FIGS. 8 and 9 illustrate the usage of a main plate 70 secured within the housing cavity 43 of the spray unit 40 which allows for the passage of fluid through thereof through openings. A support plate 76 is connected to the main plate 70 by a biasing device such as but not limited to one or more springs 74 as further shown in FIGS. 8 and 9 of the drawings. A planar magnet 72 is attached to the support plate 76 with a magnetic coil 90 positioned within the spray unit 40 for generating a magnetic field that either repels or attracts the planar magnet 72 with respect thereto thereby causing the support plate 76 to move accordingly. The magnetic coil 90 is electrically connected to the control unit 60 which provides the electrical power required to generate the desired magnetic field. Various other actuator devices, which are commonly utilized in the electronics industry, may be utilized to manipulate the support plate 76.

One or more plungers 37 are connected to the support plate 76 in a non-movable manner as shown in FIGS. 6 through 9 of the drawings. The plungers 37 are manipulated within their respective main jet 35 as shown in FIGS. 8 and 9 of the drawings. It is preferable to have all of the plungers 37 within one or more spray units 40 to be connected to a single support plate 76 for providing a uniform manipulation of the plungers 37. However, the plungers 37 may be attached singularly and/or in groups to a support plate 76 within a spray unit 40 so as to provide diverse control of the spray pattern emitted from the first orifices 52.

Alternatively, moving the inlet plate 33 and the first portion 50 with respect to the plunger 37 positioned in a stationary position may be utilized instead of moving the plunger 37. Various other devices may be utilized to control the flow of fluid into the swirl chamber 30 and thereby control the characteristics of the fluid spray dispersed from the first orifice 52. A piezo-crystal or magnetostrictive material positioned between the inlet plate 33 and the walls of the swirl chamber 30 may be utilized to manipulate the position of the inlet plate 33 without the usage of a plunger 37 which disrupts the rotation of the fluid within the swirl chamber 30.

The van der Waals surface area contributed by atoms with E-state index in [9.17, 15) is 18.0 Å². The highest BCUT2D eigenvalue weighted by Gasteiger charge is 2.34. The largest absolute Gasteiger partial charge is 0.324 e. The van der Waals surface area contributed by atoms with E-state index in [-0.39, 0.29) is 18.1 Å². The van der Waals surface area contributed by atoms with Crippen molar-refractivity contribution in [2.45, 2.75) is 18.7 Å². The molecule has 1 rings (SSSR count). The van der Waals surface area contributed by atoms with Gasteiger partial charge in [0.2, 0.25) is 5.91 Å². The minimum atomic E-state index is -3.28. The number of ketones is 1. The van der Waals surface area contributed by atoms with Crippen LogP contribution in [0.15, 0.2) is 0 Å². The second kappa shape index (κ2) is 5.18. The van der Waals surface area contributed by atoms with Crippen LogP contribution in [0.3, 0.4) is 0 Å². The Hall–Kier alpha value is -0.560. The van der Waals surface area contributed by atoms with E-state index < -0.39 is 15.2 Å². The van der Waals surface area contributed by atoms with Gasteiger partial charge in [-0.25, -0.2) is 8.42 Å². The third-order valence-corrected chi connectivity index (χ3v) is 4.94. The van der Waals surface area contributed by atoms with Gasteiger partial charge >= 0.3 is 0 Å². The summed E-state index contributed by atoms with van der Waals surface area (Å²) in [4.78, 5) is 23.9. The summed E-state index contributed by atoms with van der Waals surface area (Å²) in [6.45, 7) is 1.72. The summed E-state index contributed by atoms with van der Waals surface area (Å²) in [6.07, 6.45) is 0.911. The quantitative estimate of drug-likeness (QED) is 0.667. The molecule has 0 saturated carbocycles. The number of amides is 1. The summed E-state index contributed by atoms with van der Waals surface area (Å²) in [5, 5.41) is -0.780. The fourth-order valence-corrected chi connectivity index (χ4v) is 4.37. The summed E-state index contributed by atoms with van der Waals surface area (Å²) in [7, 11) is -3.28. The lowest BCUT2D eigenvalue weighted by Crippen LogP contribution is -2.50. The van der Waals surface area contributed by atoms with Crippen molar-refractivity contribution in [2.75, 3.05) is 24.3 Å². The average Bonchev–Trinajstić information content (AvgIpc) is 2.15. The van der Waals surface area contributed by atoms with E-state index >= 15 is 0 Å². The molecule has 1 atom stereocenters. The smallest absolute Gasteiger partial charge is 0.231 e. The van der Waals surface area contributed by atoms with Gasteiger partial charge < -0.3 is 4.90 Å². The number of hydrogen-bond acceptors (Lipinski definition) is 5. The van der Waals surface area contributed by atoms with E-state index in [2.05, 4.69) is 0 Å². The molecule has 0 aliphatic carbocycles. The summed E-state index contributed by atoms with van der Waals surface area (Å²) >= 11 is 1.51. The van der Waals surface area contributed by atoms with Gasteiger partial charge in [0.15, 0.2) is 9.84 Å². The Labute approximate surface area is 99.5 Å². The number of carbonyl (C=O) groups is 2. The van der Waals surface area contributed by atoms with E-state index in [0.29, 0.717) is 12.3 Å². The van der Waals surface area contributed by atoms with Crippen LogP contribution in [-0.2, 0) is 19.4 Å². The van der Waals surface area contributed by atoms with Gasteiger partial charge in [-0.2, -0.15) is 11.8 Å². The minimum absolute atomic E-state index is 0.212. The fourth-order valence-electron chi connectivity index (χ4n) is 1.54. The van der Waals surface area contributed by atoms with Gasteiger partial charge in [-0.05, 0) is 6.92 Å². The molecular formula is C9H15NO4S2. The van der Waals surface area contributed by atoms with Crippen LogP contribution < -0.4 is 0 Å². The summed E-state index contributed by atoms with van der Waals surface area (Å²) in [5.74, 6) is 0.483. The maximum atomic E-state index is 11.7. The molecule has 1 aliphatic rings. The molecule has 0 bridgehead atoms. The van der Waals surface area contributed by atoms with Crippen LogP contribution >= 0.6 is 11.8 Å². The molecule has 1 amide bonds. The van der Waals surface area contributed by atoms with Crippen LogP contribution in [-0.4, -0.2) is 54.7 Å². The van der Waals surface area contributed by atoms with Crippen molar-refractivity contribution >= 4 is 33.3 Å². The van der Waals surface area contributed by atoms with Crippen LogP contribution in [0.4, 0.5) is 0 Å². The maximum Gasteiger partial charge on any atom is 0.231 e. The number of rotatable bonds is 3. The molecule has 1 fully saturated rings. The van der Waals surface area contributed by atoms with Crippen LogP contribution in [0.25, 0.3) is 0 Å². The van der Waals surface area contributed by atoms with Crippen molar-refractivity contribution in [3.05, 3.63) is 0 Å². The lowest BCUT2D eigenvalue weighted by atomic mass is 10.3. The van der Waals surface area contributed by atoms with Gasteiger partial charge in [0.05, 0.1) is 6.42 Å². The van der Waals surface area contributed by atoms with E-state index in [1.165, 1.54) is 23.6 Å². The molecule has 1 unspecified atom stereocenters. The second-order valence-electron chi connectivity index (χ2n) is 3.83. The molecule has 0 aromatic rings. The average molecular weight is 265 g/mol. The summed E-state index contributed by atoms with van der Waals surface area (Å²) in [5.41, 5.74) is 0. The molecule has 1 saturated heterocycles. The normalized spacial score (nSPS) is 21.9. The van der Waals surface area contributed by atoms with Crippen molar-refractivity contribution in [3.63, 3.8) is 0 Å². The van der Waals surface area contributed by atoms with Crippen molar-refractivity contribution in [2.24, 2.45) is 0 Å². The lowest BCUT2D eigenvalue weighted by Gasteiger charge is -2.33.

As the fluid flows into the swirl chamber 30 from the main jet 35, the fluid is combined with fluid flowing into the swirl chamber 30 transversely from one or more swirl inlets 32 creating a swirling rotation effect within the swirl chamber 30. Increased rotation of the fluid within the swirl chamber 30 provides for increased atomization of the fluid upon being dispersed through the first orifice 52 and a larger spray pattern.

Relatively low fluid flow through the main jet 35 with respect to the swirl inlet 32 allows for increased rotation of the fluid within the swirl chamber 30 that increases the size and angle of the spray pattern as illustrated in FIGS. 6, 8 and 10 of the drawings. Relatively high fluid flow through the main jet 35 with respect to the swirl inlet 32 allows for decreased rotation of the fluid within the swirl chamber 30 thereby decreasing the size and angle of the spray pattern as illustrated in FIGS. 7, 9 and 11 of the drawings. By controlling the relative flow rate of fluid entering the swirl chamber 30 from the swirl inlet 32 and the main jet 35, the spray pattern is controllable as desired.

As the plunger 37 is retracted from the main jet 35, an increased flow rate of the fluid is provided to the swirl chamber 30 thereby reducing the amount of rotation of the fluid within the swirl chamber 30 as shown in FIGS. 7 and 9 of the drawings. The main jet 35 and the plunger 37 may be sized such that when the plunger 37 is fully retracted from the main jet 35, a relatively straight jet of fluid passes through the first orifice 52 instead of an atomized spray. As the plunger 37 is extended into the main jet 35, a decreased flow rate of the fluid is provided to the swirl chamber 30 thereby increasing the amount of rotation of the fluid within the swirl chamber 30 that occurs because of the swirl inlet 32 as shown in FIGS. 6 and 8 of the drawings.

G. Fluid Distribution System

The reservoir 80 is comprised of a container structure capable of retaining a desired volume of fluid. The reservoir 80 may have various shapes, sizes and structures which are commonly utilized to construct a reservoir 80. The fluid utilized within the present invention is preferably comprised of a dielectric fluid such as but not limited to hydrofluoroether (HFE). However, the fluid utilized may be comprised of a non-dielectric such as but not limited to water.